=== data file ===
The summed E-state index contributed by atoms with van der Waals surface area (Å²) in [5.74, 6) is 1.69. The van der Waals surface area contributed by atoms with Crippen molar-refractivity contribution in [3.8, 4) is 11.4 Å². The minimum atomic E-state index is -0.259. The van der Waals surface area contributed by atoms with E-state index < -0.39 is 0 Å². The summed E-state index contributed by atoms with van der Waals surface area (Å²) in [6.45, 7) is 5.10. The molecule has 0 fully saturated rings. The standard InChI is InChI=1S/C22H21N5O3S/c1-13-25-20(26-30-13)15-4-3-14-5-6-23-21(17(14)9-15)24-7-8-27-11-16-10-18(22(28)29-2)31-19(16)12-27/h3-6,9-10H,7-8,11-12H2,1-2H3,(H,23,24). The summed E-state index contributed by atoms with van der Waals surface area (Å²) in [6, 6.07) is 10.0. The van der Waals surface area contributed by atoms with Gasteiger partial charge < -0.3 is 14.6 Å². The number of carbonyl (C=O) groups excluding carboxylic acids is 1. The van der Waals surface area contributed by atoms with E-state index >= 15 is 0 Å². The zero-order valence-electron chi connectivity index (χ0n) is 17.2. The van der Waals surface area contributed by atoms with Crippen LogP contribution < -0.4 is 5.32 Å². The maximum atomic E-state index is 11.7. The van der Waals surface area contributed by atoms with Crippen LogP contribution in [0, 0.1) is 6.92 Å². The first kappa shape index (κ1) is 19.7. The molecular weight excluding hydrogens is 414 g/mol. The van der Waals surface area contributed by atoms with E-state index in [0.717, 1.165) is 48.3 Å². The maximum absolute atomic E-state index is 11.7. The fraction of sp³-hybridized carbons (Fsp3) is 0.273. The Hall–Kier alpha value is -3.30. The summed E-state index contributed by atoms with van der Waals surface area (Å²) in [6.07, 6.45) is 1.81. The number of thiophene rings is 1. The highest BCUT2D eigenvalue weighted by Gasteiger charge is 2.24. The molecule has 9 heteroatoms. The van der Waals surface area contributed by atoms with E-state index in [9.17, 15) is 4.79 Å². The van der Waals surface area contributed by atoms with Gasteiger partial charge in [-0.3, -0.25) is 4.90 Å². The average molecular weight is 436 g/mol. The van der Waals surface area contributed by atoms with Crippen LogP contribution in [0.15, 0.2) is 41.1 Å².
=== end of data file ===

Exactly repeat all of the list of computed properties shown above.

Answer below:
The summed E-state index contributed by atoms with van der Waals surface area (Å²) in [5.74, 6) is 1.69. The van der Waals surface area contributed by atoms with Crippen molar-refractivity contribution in [3.8, 4) is 11.4 Å². The minimum atomic E-state index is -0.259. The van der Waals surface area contributed by atoms with E-state index < -0.39 is 0 Å². The summed E-state index contributed by atoms with van der Waals surface area (Å²) in [6.45, 7) is 5.10. The molecule has 0 fully saturated rings. The standard InChI is InChI=1S/C22H21N5O3S/c1-13-25-20(26-30-13)15-4-3-14-5-6-23-21(17(14)9-15)24-7-8-27-11-16-10-18(22(28)29-2)31-19(16)12-27/h3-6,9-10H,7-8,11-12H2,1-2H3,(H,23,24). The summed E-state index contributed by atoms with van der Waals surface area (Å²) in [6, 6.07) is 10.0. The van der Waals surface area contributed by atoms with Gasteiger partial charge < -0.3 is 14.6 Å². The number of carbonyl (C=O) groups excluding carboxylic acids is 1. The van der Waals surface area contributed by atoms with E-state index >= 15 is 0 Å². The zero-order valence-electron chi connectivity index (χ0n) is 17.2. The van der Waals surface area contributed by atoms with Crippen LogP contribution < -0.4 is 5.32 Å². The maximum atomic E-state index is 11.7. The van der Waals surface area contributed by atoms with Crippen LogP contribution in [0, 0.1) is 6.92 Å². The first kappa shape index (κ1) is 19.7. The molecular weight excluding hydrogens is 414 g/mol. The van der Waals surface area contributed by atoms with E-state index in [0.717, 1.165) is 48.3 Å². The maximum absolute atomic E-state index is 11.7. The fraction of sp³-hybridized carbons (Fsp3) is 0.273. The Hall–Kier alpha value is -3.30. The summed E-state index contributed by atoms with van der Waals surface area (Å²) in [6.07, 6.45) is 1.81. The number of thiophene rings is 1. The highest BCUT2D eigenvalue weighted by Gasteiger charge is 2.24. The molecule has 9 heteroatoms. The van der Waals surface area contributed by atoms with E-state index in [9.17, 15) is 4.79 Å². The van der Waals surface area contributed by atoms with Gasteiger partial charge in [-0.3, -0.25) is 4.90 Å². The average molecular weight is 436 g/mol. The van der Waals surface area contributed by atoms with Crippen LogP contribution in [0.15, 0.2) is 41.1 Å².